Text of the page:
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Project Zero: Mask Of The Lunar Eclipse Review

A different take on survival horror

Project Zero, or Fatal Frame as it’s called in Northern America, is a series that has been around for about twenty years, spanning five main games and a spin-off. Every game has been released in the west bar one: Mask of the Lunar Eclipse. It originally released in Japan in 2008 but has now been updated and released to western audiences for the first time. While each game tells a standalone story, the Project Zero series has a habit of linking characters from other games together. Fortunately, this is not the case for Mask of the Lunar Eclipse (the fourth game in the series) so it’s a great starting point for anyone who has not played the others.

Rogetsu Isle has been abandoned ever since five girls that went missing there were found deep under the Haibara infirmary. Three of those girls, Misato, Madoka, and then Ruka, travel to the isle to reclaim the memories they had lost. Time is running out though, as the two other girls, Marie and Tomoe, were both found dead, their hands covering their faces. The only clue is Rogetsu Isle where the residents believe that the sun represents the living and the moon, the afterlife. A mysterious illness called Moonlight Syndrome has been linked to the island’s culture, with an emphasis on the ritual Rogetsu Kagura. There are whispers of another ritual, The Rite of Descent, which was rumoured to have been abandoned after a calamity occurred following it.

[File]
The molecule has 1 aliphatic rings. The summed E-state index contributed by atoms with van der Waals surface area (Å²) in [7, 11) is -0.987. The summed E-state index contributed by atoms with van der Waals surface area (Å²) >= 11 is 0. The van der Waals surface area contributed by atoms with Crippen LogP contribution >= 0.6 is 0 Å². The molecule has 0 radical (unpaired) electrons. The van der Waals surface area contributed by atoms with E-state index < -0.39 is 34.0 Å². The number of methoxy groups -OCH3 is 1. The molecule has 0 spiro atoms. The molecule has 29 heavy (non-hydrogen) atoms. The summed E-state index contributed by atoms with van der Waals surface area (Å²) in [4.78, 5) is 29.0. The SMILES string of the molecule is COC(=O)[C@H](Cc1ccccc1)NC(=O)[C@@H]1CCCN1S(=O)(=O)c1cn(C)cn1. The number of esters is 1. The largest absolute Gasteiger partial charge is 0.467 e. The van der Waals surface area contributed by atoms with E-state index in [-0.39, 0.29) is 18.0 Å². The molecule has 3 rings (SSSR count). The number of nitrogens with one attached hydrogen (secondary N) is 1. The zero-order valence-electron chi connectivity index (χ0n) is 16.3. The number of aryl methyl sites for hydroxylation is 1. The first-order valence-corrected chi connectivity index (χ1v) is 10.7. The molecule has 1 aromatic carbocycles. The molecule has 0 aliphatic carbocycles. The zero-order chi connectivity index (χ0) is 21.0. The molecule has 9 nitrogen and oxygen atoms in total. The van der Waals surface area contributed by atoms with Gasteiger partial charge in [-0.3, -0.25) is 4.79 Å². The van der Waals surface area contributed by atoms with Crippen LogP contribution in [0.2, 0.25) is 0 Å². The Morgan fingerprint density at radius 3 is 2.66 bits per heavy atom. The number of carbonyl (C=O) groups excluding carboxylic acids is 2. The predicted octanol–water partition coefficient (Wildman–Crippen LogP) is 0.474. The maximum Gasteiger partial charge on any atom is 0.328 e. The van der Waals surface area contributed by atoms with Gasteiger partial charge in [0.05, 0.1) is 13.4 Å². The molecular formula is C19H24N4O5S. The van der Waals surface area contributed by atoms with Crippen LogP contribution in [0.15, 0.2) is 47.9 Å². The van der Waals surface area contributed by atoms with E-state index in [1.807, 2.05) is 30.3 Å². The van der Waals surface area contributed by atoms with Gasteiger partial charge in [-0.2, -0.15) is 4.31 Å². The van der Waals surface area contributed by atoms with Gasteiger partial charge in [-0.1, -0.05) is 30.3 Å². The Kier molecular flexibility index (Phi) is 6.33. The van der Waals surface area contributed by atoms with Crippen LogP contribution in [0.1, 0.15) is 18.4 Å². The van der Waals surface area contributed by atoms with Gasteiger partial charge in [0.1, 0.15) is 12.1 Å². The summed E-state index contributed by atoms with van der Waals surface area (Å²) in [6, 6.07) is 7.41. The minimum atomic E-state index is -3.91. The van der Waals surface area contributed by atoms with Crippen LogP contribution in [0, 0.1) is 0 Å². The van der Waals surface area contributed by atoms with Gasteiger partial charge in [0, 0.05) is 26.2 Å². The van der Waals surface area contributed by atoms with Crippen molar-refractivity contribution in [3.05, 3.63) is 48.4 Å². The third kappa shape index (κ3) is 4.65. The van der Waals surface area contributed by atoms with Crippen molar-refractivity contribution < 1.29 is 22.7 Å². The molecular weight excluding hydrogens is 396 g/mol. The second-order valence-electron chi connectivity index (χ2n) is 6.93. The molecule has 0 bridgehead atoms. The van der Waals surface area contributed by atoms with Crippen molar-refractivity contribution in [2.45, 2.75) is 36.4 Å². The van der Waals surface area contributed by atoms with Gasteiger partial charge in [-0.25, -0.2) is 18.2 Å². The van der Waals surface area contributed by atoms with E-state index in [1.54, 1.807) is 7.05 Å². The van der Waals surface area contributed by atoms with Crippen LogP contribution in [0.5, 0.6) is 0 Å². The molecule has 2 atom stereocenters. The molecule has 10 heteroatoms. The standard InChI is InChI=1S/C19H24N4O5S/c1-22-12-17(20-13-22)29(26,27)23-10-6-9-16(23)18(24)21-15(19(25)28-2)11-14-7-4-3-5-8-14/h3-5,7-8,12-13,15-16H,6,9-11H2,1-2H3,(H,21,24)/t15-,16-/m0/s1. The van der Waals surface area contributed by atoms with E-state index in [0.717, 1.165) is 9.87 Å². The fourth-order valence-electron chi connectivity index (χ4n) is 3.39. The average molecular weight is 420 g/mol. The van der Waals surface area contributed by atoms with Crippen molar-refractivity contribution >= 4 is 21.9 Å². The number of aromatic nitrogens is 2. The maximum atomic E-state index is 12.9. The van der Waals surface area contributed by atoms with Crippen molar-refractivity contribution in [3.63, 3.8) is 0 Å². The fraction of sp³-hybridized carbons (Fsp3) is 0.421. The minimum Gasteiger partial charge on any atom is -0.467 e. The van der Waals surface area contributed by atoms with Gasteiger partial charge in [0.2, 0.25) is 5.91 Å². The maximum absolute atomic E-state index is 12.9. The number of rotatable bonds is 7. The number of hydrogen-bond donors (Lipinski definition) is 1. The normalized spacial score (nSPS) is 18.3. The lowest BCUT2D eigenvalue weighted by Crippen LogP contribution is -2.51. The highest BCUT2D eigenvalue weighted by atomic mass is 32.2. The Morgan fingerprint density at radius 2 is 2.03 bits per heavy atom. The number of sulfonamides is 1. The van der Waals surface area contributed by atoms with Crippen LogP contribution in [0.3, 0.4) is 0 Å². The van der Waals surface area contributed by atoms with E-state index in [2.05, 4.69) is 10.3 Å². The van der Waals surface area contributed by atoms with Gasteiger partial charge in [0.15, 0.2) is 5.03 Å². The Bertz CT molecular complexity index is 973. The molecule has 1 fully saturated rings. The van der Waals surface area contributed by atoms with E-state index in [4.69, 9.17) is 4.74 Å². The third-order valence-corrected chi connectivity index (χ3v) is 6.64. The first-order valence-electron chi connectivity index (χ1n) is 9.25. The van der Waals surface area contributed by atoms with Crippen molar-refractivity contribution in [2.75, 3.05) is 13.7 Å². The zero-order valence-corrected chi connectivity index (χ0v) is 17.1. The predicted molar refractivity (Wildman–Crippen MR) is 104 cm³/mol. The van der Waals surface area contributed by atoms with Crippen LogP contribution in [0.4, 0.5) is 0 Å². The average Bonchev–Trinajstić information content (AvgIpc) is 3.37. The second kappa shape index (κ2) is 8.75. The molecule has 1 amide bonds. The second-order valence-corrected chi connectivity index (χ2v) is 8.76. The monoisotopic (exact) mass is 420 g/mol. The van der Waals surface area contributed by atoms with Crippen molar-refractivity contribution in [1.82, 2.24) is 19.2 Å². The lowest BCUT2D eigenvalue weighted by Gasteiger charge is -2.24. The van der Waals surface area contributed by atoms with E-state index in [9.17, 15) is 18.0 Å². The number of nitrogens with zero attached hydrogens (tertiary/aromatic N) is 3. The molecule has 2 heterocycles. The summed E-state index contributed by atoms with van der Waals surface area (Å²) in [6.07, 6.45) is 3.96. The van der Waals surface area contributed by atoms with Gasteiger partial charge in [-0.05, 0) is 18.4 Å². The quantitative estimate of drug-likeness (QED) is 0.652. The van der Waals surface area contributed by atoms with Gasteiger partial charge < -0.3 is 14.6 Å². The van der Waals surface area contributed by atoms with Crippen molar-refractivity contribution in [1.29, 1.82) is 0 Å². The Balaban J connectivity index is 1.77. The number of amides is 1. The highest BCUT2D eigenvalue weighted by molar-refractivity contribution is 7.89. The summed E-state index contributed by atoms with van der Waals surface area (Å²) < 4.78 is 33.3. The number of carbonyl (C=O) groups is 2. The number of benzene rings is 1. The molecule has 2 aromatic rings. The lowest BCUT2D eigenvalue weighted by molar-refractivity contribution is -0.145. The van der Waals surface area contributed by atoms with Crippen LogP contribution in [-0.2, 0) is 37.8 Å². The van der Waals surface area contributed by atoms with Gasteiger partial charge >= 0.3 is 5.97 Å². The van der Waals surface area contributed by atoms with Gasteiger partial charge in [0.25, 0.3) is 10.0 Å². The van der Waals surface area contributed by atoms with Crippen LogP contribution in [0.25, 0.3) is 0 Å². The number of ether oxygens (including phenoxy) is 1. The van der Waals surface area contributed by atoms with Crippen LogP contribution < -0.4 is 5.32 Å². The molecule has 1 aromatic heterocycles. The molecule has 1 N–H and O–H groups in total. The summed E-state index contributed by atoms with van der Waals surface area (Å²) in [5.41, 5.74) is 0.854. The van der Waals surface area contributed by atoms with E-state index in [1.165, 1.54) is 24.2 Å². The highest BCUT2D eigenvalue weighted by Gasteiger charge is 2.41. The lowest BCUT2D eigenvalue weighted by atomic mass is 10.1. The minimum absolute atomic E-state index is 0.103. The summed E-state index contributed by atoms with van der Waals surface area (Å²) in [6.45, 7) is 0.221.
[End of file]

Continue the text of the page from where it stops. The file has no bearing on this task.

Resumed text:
Mask of the Lunar Eclipse has three main protagonists, Ruka Minazuki, Misato Aso and Choshiro Kirishima. Madoka Tsukimori is available to play during the prologue only, allowing players to get used to the mechanics before being thrown into the story heavy game. Misato insists on travelling to the Isle in hopes of avoiding the samefate as Marie and Tomoe. Madoka accompanies her, but they quickly become separated in the prologue. Misaki arrives two weeks later, after not hearing from either girl and Choshiro follows Ruka at the insistence of Ruka’s Mother, Sayaka. As the girls uncover their lost memories, they also start to uncover the Isle’s dark past. These stories may be separate, but over time, they reveal that they are all interwoven into a tapestry that makes up the Isle’s dark history.

The core gameplay can be split into two main mechanics, exploration and battle. Exploration is done in third person mode with some fixed camera angles, like the original Resident Evil or Silent Hill.  Character movement is slow and awkward to control at times and running doesn’t increase the speed by much. This can be annoying when the path opens from being linear as backtracking feels like it takes forever. Not improving backtracking times, doors will sometimes take a good five to ten seconds to open, a holdover from hiding loading screens, which was great at the time, but doesn’t really belong in a game released in 2023.